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Taylor Cotton Oil Co. v. Early-Foster Co.

Court of Civil Appeals of Texas, Austin
May 1, 1918
204 S.W. 1179 (Tex. Civ. App. 1918)


No. 5904.

May 1, 1918.

Appeal from District Court, McLennan County; E. J. Clark, Judge.

Suit by the Early-Foster Company against the Taylor Cotton Oil Company. From judgment for plaintiff, defendant appeals. Affirmed.

Melasky Moody, of Taylor, and Sleeper, Boynton Kendall, of Waco, for appellant. Nat Harris and Allan D. Sanford, both of Waco, for appellee.

Findings of Fact.

Appellant and appellee entered into a contract whereby the appellant agreed to sell to appellee from 850 to 950 bales of linters, the estimated output of appellant company for the year 1915-16, at a stated price, subject to the rules of the Texas Cotton Seed Crushers' Association. Only a part of such linters were delivered. Appellee brought suit for the difference in the price agreed upon and the market price for such linters July 31, 1916, which, according to the rules of said association, was the end of the season of 1915-16, and was therefore the date on which appellant breached its contract. Judgment was rendered for appellee for the difference in the market price in the number of bales to be delivered according to said contract, less 15 per cent. thereof, and the number which were delivered.


Appellant's first assignment is to the effect that the contract was ultra vires, in this: Its entire output of linters for the season of 1915-16 was 338 bales, all of which it delivered to appellee, and that it had no authority under its charter to contract for the sale of more bales of linters than it produced during the season.

Appellant is a corporation chartered for the purpose of doing a cotton oil business. A part of this business is shown to be to produce linters from cotton seed in the process of making cotton seed oil.

A corporation has implied authority to do whatever is reasonably necessary to carry out the purposes of its existence. Our statutes (Revised Statutes, art. 1140) provide that corporations have power "to purchase, hold, sell, mortgage, or otherwise convey such real and personal estate as the purposes of the corporation shall require."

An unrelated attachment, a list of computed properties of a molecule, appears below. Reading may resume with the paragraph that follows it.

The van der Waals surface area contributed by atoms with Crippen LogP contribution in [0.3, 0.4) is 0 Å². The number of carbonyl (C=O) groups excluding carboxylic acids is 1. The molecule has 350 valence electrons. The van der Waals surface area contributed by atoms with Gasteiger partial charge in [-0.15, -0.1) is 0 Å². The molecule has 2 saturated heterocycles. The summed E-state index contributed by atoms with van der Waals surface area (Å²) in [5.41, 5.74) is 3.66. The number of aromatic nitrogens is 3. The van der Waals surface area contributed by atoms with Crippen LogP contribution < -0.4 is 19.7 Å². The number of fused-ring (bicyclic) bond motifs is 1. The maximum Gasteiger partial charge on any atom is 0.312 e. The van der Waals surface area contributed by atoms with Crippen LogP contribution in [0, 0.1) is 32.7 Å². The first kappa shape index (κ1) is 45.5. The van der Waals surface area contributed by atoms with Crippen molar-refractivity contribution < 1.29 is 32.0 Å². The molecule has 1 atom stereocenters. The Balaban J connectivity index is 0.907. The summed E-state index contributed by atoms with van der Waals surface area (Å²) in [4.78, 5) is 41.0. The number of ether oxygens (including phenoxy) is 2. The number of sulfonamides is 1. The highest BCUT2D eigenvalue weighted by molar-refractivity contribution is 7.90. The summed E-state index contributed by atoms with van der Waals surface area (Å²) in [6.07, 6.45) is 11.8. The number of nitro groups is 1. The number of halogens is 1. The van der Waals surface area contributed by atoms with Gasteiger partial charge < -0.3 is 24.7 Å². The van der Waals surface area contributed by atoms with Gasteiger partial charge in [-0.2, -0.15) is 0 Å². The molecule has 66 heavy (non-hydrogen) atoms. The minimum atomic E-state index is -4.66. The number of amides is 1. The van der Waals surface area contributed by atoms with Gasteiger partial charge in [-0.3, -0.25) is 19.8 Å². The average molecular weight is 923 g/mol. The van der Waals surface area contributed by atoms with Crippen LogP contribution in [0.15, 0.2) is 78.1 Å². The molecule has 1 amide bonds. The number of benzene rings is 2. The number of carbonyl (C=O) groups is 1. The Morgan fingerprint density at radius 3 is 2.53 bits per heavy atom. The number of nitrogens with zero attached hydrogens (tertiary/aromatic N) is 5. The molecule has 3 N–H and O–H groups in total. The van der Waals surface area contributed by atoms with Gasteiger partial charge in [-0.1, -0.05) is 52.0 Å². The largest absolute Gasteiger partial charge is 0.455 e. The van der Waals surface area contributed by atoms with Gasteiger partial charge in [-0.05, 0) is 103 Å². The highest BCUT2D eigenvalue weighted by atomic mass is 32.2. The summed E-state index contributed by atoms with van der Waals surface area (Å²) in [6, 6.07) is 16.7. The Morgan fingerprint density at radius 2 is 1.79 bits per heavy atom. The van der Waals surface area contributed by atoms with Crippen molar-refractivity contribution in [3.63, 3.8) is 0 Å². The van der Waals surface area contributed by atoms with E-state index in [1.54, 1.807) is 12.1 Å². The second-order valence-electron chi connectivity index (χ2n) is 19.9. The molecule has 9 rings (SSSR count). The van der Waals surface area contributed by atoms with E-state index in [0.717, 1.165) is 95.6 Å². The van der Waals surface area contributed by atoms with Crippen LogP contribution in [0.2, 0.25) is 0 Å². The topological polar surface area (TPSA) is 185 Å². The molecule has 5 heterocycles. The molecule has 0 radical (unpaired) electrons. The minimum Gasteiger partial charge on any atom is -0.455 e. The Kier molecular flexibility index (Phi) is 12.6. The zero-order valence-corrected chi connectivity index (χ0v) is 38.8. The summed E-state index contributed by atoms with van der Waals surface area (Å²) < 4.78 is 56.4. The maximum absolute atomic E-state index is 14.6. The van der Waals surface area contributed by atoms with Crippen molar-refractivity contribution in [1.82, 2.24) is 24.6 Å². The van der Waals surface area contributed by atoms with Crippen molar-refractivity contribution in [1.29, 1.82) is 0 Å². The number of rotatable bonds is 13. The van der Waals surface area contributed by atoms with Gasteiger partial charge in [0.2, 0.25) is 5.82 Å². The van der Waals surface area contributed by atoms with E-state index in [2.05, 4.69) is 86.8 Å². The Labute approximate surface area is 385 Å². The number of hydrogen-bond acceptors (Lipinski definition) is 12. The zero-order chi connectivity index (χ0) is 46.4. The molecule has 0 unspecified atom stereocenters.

We do not think that appellant had the power, under its charter, to enter into the business of buying and selling linters on speculation; but, as it undoubtedly had the right to sell such linters as it manufactured, we think it had the power to estimate its output for a year, where such estimation is reasonable and made in good faith, and to contract to sell its output on such estimate, and in such event that it would be bound to deliver the number of bales estimated.

We do not think there is any merit in the contention that the estimate fell short by reason of the unprecedented drought in the community where the oil mill is situated. The appellant is shown to have manufactured from 850 to 900 bales of linters during the previous season, and when it estimated that it would manufacture that number of bales in 1915-16 it took the chance as to the season.

Appellant contends that the contract is void for uncertainty. With this we do not agree. A contract to deliver a number of bales, stating the minimum and maximum amount, is enforceable as to the minimum amount. Feuchtwanger v. Manitowoc, 187 F. 713, 109 C.C.A. 461; Indianapolis Cabinet Co. v. Herrman, 7 Ind. App. 462, 34 N.E. 579; Schreiber v. Butler, 84 Ind. 576.

Appellant also alleged that the contract was entered into by mutual mistake, and, if not by mutual mistake, then by mistake upon the part of appellant.